Late last week, “Irish” Brian Kelly spoke truth to power when he said the Michigan-Notre Dame matchup was not “one of those historic, traditional Notre Dame rivalries.” It hasn’t been, it isn’t now and it certainly won’t be in the future – and it is ALL the fault of the folks in South Bend.
I believe I touched on this subject a year ago, or even before that, on this blog, but it bears repeating – when Michigan plays Notre Dame, it is NOT a rivalry game. When Michigan plays a longtime foe – such as Ohio State, Michigan State, Minnesota (for the Little Brown Jug) – it should be properly classified as a “rivalry” (meeting an opponent of long standing with a shred of animosity between the two schools).
When the Big 10 Conference went to split divisions, and had placed Ohio State in a different lineup from Michigan, the Wolverines made sure they faced Ohio State EVERY year (regardless of the rotating byes given for other cross-division teams). It was THAT important to maintain an annual rivalry with the Buckeyes. Hell, if Michigan didn’t face Ohio State at the end of the regular season, what reason would there be to actually watch football in Ann Arbor?
Of course, Kelly reversed field faster than Paul Hornung running from the bookies he used to employ, stating at a Monday news conference, “It’s a great and historical rivalry that we’ll be playing this Saturday, so let’s get that out of the way right away so we don’t have to answer any more questions about this rivalry. We’re excited about the game; excited about playing it. This will be decided by the players on the field and the preparation that goes along with it. So we can stick to that and dispense the nonsense.”
Sadly for Kelly, the miracle of the videotape (especially the clarity of digital) means it’s difficult to take back words already uttered.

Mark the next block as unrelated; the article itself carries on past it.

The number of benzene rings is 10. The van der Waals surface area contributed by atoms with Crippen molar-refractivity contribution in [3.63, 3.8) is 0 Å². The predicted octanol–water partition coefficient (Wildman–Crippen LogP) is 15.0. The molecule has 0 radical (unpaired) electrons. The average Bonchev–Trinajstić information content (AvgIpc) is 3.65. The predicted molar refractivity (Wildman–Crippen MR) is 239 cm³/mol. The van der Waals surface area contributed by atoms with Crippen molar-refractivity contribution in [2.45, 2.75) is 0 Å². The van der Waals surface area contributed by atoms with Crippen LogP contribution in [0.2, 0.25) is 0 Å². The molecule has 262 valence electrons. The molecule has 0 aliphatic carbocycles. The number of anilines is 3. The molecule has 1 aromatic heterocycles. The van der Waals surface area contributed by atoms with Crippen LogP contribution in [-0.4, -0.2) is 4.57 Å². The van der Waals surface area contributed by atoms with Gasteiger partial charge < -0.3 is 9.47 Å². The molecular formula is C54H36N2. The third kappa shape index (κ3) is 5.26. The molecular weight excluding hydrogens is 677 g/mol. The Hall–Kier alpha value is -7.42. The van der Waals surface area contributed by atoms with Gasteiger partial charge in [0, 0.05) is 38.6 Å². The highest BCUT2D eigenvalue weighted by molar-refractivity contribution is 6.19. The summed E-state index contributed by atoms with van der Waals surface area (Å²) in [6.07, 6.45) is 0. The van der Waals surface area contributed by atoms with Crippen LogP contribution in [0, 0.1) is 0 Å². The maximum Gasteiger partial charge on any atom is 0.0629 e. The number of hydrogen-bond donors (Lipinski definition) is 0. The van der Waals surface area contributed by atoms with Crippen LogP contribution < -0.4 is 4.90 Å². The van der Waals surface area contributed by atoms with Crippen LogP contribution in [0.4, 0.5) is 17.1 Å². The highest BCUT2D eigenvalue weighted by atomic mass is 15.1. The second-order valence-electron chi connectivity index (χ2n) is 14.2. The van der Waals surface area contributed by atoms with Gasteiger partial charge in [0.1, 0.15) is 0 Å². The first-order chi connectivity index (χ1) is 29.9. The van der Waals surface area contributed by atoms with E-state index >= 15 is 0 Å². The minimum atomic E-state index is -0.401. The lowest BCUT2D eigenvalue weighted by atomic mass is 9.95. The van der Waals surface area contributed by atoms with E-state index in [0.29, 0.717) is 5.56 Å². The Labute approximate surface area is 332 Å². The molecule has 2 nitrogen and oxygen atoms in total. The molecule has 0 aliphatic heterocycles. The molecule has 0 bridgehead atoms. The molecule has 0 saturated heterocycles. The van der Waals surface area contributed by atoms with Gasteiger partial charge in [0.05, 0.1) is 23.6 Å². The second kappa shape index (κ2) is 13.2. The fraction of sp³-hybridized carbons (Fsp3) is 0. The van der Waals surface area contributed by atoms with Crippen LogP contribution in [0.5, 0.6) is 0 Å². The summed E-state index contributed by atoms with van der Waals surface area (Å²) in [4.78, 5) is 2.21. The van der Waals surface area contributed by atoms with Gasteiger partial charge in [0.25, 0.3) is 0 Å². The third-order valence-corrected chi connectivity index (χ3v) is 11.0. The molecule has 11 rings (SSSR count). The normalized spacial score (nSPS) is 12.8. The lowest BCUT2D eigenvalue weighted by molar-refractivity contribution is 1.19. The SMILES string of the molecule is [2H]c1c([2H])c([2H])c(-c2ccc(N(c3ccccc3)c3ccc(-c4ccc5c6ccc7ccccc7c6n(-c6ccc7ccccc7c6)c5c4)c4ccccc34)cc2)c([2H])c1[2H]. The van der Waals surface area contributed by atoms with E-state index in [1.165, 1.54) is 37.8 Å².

History is as clear as digital on this point: this Saturday night, the two teams will only meet for the 41st time since… 1887. In comparison, Michigan has played Ohio State 109 times since 1897. Only from 1913-1917 (when World War I was happening) did the two schools not meet on the gridiron.
However, the Michigan-Notre Dame confrontations have stopped and started more times than the $25 car I first purchased when I got to Texas. The entire affair has been one that has lurched from contract-to-contract – sputtering most of the way.
Following 1909, here are the active years for meetings between the two schools: 1942-43, 1978-82, 1985-94, 1997-99, 2002-current. And after last year’s announcement of the non-renewal of the football contract (no more games after 2016), who knows when the Irish will return to town?
All this schedule interruptus sits totally at Notre Dame’s feet. If it were SUCH a major rivalry (instead of what it is – a good matchup), why did the Irish decide to call a timeout? Is playing Pitt more important? Or the Air Force? Or even Purdue?
Or is it too problematical that ND would lose to Michigan in any given year? As one Detroit sportswriter duly noted, even Rich Rodriguez notched two wins against Notre Dame.
Year-in and year-out, Notre Dame is THE most overrated football program in the United States. Last year, as it turned out, was just a mirage once it faced Alabama in the BCS title game, and only “the luck of the Irish” could explain how many times ND was outplayed yet stayed undefeated … until the end.
That was then; this is now. For future contracts between the two schools, I hope someone in Ann Arbor holds ND’s feet to the fire for its petulance and hesitancy and squeeze an agreement more in Michigan’s favor than the Irish.